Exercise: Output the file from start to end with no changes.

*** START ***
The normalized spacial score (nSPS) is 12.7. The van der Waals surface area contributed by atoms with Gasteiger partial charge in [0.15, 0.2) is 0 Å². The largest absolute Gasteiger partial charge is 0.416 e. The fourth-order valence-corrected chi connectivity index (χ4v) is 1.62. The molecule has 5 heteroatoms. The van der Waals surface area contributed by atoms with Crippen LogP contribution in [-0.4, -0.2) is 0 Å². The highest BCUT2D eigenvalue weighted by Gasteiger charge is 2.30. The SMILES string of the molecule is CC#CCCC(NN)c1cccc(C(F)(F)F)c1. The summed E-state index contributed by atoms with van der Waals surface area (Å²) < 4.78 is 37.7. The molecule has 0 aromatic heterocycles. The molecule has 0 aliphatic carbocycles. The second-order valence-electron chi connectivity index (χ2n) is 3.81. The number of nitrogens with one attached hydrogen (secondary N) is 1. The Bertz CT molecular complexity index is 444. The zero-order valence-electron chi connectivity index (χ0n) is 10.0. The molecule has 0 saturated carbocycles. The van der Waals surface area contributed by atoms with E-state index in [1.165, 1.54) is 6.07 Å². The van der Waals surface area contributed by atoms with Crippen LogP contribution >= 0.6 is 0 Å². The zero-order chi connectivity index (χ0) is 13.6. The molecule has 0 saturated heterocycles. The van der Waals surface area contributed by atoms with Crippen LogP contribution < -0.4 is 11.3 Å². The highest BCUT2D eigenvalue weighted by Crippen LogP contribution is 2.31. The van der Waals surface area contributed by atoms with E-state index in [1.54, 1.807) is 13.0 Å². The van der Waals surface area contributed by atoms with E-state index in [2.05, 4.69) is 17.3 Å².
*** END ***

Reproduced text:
The normalized spacial score (nSPS) is 12.7. The van der Waals surface area contributed by atoms with Gasteiger partial charge in [0.15, 0.2) is 0 Å². The largest absolute Gasteiger partial charge is 0.416 e. The fourth-order valence-corrected chi connectivity index (χ4v) is 1.62. The molecule has 5 heteroatoms. The van der Waals surface area contributed by atoms with Crippen LogP contribution in [-0.4, -0.2) is 0 Å². The highest BCUT2D eigenvalue weighted by Gasteiger charge is 2.30. The SMILES string of the molecule is CC#CCCC(NN)c1cccc(C(F)(F)F)c1. The summed E-state index contributed by atoms with van der Waals surface area (Å²) < 4.78 is 37.7. The molecule has 0 aromatic heterocycles. The molecule has 0 aliphatic carbocycles. The second-order valence-electron chi connectivity index (χ2n) is 3.81. The number of nitrogens with one attached hydrogen (secondary N) is 1. The Bertz CT molecular complexity index is 444. The zero-order valence-electron chi connectivity index (χ0n) is 10.0. The molecule has 0 saturated carbocycles. The van der Waals surface area contributed by atoms with E-state index in [1.165, 1.54) is 6.07 Å². The van der Waals surface area contributed by atoms with Crippen LogP contribution >= 0.6 is 0 Å². The zero-order chi connectivity index (χ0) is 13.6. The molecule has 0 saturated heterocycles. The van der Waals surface area contributed by atoms with Crippen LogP contribution < -0.4 is 11.3 Å². The highest BCUT2D eigenvalue weighted by Crippen LogP contribution is 2.31. The van der Waals surface area contributed by atoms with E-state index in [1.54, 1.807) is 13.0 Å². The van der Waals surface area contributed by atoms with E-state index in [2.05, 4.69) is 17.3 Å².